However, the pinnacle of his playing career arguably came in November 1985 during New Zealand’s round-and-41-run win against Australia in ‘Gabba pacy’. Reid and Martin Crowe combined to then record a third goal standing of 224 runs which helped their side to a declared 553 for seven. Sir Richard Hadlee did the rest with 15 goals for 123.
Reid made 108.
Speaking to the Herald on his 30th anniversary, the No.3 felt he proved a point after the first five of his six centuries came at home or away against India, Pakistan or Sri Lanka.
“To hit, when the goals are low, that’s special. It was not an easy, flat throw to start with and I proved that I can score a hundred strikes outside of sub-continents or round-dominated ones.
“Watching the Martin bat was incredible, and I pushed one and two at the other end made a fantastic platform.
“On the faster and harder throws, there are benefits to playing on the court. You are less prone to getting caught than playing cross-bat shots. It changed my game plan and I consciously told myself to hit right through the middle and the middle. . “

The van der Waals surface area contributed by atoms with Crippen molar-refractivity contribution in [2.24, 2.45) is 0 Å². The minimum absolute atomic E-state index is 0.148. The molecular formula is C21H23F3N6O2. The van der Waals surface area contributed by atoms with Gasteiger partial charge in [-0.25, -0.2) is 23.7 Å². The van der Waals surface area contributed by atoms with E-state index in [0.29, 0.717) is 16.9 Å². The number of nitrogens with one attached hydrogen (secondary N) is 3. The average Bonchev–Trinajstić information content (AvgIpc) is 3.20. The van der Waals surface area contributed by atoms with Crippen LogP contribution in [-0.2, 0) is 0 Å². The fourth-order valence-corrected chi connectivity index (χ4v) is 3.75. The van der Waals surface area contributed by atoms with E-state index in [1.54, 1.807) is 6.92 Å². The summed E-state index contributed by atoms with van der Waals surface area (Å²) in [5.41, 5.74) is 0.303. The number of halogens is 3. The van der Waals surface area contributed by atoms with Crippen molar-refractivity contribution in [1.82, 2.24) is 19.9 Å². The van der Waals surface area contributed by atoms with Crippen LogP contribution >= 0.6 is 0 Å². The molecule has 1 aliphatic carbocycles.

His former Auckland team-mates and Martin Snedden, now chairman of the New Zealand Cricket board, reflect on Reid’s contribution in 2015.
“You always hear the chatter in the back room skeptical about John’s ability to play fast bowling at that level, but take a look at his test record; it’s excellent against speed attack and good spin.
“That partnership [with Crowe] very important because, after bowling really well, it’s not uncommon for a New Zealand team to hit a shot. The two of them had just repelled the Aussies. “